But according to Steif there’s a fresh model, of which Sharswood is an example, that hasn’t received as much scrutiny because it is relatively new. This approach seeks to stabilize low-income neighborhoods by taking the old practice of investing in housing in poor areas and broadens the focus to include schools, community centers, and local commercial corridors. The idea is to look at the community holistically, not just plunk affordable housing down in its midst.
Steif says neighborhood-based interventions that target a whole community, as PHA’s Sharswood/Blumberg Choice Neighborhood Transformation Plan project seeks to do, were at the center of much of former president Barack Obama’s housing policy. His administration championed a series of programs, like Promise Zones and the Choice Neighborhoods initiative, which worked within extremely limited resources to encourage broad-based neighborhood change in poor areas.
“At this point we have really good evidence about the causal effects of creating mobility [for poor households],” says Steif. “We don’t have a lot of evidence about growing middle class neighborhoods in cities. We just don’t know how this approach will fare in the long run.”
Steif says that studies have been attempted on Sharswood-esque neighborhood change efforts in the past, but it’s always very hard to disentangle the outcomes. Establishing a strong control group for those affected by neighborhood interventions is very tough. How can researchers be sure it was a project that created change and not, say, a bunch of new people moving to the neighborhood during the course of the study? By contrast, life outcomes for low-income tenants who empowered to move to a wealthy suburb can be compared to similar people who stayed in a subsidized unit in a low-income neighborhood.
But the data from PHA and the city’s Data Management Office allowed the researchers to identify for the control group PHA residents who are living in very similar circumstances and won’t be subject to a neighborhood-based intervention.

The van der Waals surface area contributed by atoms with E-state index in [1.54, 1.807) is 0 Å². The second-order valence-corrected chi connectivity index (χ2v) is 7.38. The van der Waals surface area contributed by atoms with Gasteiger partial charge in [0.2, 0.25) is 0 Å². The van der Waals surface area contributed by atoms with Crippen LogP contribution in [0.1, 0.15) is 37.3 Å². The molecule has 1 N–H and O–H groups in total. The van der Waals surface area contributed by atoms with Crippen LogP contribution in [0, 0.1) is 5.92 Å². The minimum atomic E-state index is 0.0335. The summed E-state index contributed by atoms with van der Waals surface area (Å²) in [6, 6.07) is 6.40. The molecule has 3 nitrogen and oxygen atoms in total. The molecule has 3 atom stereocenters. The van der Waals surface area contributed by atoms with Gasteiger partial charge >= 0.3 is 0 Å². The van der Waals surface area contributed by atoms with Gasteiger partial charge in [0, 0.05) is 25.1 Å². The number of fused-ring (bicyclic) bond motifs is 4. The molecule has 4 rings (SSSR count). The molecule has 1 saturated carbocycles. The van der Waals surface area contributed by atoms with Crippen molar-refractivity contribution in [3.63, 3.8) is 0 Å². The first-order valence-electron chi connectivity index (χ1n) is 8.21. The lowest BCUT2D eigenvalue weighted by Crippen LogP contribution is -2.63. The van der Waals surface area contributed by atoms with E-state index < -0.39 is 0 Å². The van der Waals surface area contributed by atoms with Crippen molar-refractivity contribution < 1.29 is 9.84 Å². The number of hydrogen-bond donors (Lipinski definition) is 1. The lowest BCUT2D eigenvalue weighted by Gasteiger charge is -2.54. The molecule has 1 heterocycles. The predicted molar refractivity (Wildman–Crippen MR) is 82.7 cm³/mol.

Moving forward, Steif says that the researchers are hoping to utilize multiple control groups in their research, now that most of Blumberg has been demolished and the tenants moved. One possibility would be studying a group of tenants who were displaced from the towers but stayed in the neighborhood, one group that was displaced and moved elsewhere in the city, and one comprised of PHA tenants who had never lived in Sharswood.
Sharswood still has an abundance of skeptics. There is ample evidence from the Clinton administration’s HOPE VI program—which leveled old high-rise public housing and often replaced it with mid-rise mixed-income buildings—that former tenants were not able to return to the new buildings or their old neighborhood. It is unlikely that all, or even most, of the former Blumberg tenants will return. So the researchers will also be measuring the effects of displacement alongside the neighborhood intervention itself.
It’s worth noting that many local observers are skeptical that the resource-strapped housing authority, with its experience solely in housing, will be able to achieve its lofty, layered ambitions. “As the name implies, the Philadelphia Housing Authority’s specialty is housing,” as the Philadelphia Inquirer’s architecture critic Inga Saffron wrote last year. She accused the housing authority of bringing a “suburban mentality” to its plan for a revitalized Ridge Avenue.
Even for those who believe in the project there are serious concerns about funding, especially as the Trump administration trumpets the probability of sharp budget cuts for a host of affordable housing programs.
But housing authorities have been dealing with shrinking resources for a long time. In fact that’s one of the critiques of the broad-based neighborhood change strategy championed by Obama. Some housing advocates complain that these programs ask housing authorities and other affordable housing providers to do more with less. In the era of greater public resources, they’d just been expected to build housing. Now in an era of austerity they had to save the whole neighborhood.
But Steif contends that interest in neighborhood-wide approaches is only likely to continue—the new federal housing secretary, Ben Carson, promotes the concept while talking up budget cuts—and advocates need to figure out what works. Sharswood presents an opportunity to advance that cause.
“Often money gets spent and no one goes back and asks if it worked,” says Steif. “I think it’s really amazing that PHA is willing to rigorously evaluate their own program.”